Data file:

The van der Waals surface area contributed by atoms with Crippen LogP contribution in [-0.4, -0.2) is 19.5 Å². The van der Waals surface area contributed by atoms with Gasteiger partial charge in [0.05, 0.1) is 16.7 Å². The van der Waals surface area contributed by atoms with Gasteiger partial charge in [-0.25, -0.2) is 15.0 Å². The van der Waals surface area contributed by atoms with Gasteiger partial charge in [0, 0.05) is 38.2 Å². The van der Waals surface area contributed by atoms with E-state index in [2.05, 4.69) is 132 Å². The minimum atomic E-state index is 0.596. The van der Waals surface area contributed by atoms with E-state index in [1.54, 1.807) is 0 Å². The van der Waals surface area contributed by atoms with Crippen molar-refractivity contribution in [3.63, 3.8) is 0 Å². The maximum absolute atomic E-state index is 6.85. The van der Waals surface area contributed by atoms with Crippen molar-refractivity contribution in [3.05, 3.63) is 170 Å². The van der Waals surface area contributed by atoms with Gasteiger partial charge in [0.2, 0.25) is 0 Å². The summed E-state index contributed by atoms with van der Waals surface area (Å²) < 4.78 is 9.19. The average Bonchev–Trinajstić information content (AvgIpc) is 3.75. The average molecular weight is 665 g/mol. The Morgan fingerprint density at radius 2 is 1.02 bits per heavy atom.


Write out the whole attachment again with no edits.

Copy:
The van der Waals surface area contributed by atoms with Crippen LogP contribution in [-0.4, -0.2) is 19.5 Å². The van der Waals surface area contributed by atoms with Gasteiger partial charge in [0.05, 0.1) is 16.7 Å². The van der Waals surface area contributed by atoms with Gasteiger partial charge in [-0.25, -0.2) is 15.0 Å². The van der Waals surface area contributed by atoms with Gasteiger partial charge in [0, 0.05) is 38.2 Å². The van der Waals surface area contributed by atoms with E-state index in [2.05, 4.69) is 132 Å². The minimum atomic E-state index is 0.596. The van der Waals surface area contributed by atoms with E-state index in [1.54, 1.807) is 0 Å². The van der Waals surface area contributed by atoms with Crippen molar-refractivity contribution in [3.63, 3.8) is 0 Å². The maximum absolute atomic E-state index is 6.85. The van der Waals surface area contributed by atoms with Crippen molar-refractivity contribution in [3.05, 3.63) is 170 Å². The van der Waals surface area contributed by atoms with Gasteiger partial charge in [0.2, 0.25) is 0 Å². The summed E-state index contributed by atoms with van der Waals surface area (Å²) < 4.78 is 9.19. The average Bonchev–Trinajstić information content (AvgIpc) is 3.75. The average molecular weight is 665 g/mol. The Morgan fingerprint density at radius 2 is 1.02 bits per heavy atom.